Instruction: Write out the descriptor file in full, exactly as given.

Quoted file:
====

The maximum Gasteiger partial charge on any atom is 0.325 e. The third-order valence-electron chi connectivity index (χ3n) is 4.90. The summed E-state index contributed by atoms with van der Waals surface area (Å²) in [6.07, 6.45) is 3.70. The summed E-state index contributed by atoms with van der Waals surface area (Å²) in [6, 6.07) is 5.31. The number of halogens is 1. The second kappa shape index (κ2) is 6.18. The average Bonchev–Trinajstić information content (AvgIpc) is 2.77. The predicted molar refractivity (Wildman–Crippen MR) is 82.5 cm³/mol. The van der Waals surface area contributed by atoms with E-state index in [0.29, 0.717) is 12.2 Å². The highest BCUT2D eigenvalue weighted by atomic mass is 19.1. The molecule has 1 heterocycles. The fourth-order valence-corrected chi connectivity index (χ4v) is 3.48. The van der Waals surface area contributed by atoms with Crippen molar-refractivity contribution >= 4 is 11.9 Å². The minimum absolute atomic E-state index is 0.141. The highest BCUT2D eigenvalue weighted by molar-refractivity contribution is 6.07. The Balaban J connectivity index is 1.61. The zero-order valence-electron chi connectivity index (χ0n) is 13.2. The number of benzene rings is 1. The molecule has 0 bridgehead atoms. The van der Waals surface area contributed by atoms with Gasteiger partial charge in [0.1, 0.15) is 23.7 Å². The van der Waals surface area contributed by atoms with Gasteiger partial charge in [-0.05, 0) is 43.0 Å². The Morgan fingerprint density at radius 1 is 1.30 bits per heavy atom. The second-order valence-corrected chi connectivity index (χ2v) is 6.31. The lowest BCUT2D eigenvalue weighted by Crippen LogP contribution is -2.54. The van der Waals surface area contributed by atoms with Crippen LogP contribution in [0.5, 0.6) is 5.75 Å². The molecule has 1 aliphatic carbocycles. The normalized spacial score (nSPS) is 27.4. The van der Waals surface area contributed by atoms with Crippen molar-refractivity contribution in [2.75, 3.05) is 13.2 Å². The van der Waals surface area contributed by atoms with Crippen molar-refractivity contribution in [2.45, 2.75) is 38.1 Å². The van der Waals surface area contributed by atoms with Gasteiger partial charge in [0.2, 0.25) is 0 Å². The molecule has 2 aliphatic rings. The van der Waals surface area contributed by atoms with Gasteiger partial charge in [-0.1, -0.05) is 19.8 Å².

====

The maximum Gasteiger partial charge on any atom is 0.325 e. The third-order valence-electron chi connectivity index (χ3n) is 4.90. The summed E-state index contributed by atoms with van der Waals surface area (Å²) in [6.07, 6.45) is 3.70. The summed E-state index contributed by atoms with van der Waals surface area (Å²) in [6, 6.07) is 5.31. The number of halogens is 1. The second kappa shape index (κ2) is 6.18. The average Bonchev–Trinajstić information content (AvgIpc) is 2.77. The predicted molar refractivity (Wildman–Crippen MR) is 82.5 cm³/mol. The van der Waals surface area contributed by atoms with E-state index in [0.29, 0.717) is 12.2 Å². The highest BCUT2D eigenvalue weighted by atomic mass is 19.1. The molecule has 1 heterocycles. The fourth-order valence-corrected chi connectivity index (χ4v) is 3.48. The van der Waals surface area contributed by atoms with Crippen molar-refractivity contribution >= 4 is 11.9 Å². The minimum absolute atomic E-state index is 0.141. The highest BCUT2D eigenvalue weighted by molar-refractivity contribution is 6.07. The Balaban J connectivity index is 1.61. The zero-order valence-electron chi connectivity index (χ0n) is 13.2. The number of benzene rings is 1. The molecule has 0 bridgehead atoms. The van der Waals surface area contributed by atoms with Gasteiger partial charge in [0.1, 0.15) is 23.7 Å². The van der Waals surface area contributed by atoms with Gasteiger partial charge in [-0.05, 0) is 43.0 Å². The Morgan fingerprint density at radius 1 is 1.30 bits per heavy atom. The second-order valence-corrected chi connectivity index (χ2v) is 6.31. The lowest BCUT2D eigenvalue weighted by Crippen LogP contribution is -2.54. The van der Waals surface area contributed by atoms with Crippen LogP contribution in [0.5, 0.6) is 5.75 Å². The molecule has 1 aliphatic carbocycles. The normalized spacial score (nSPS) is 27.4. The van der Waals surface area contributed by atoms with Crippen molar-refractivity contribution in [2.75, 3.05) is 13.2 Å². The van der Waals surface area contributed by atoms with Crippen molar-refractivity contribution in [2.45, 2.75) is 38.1 Å². The van der Waals surface area contributed by atoms with Gasteiger partial charge in [0.2, 0.25) is 0 Å². The molecule has 2 aliphatic rings. The van der Waals surface area contributed by atoms with Gasteiger partial charge in [-0.1, -0.05) is 19.8 Å².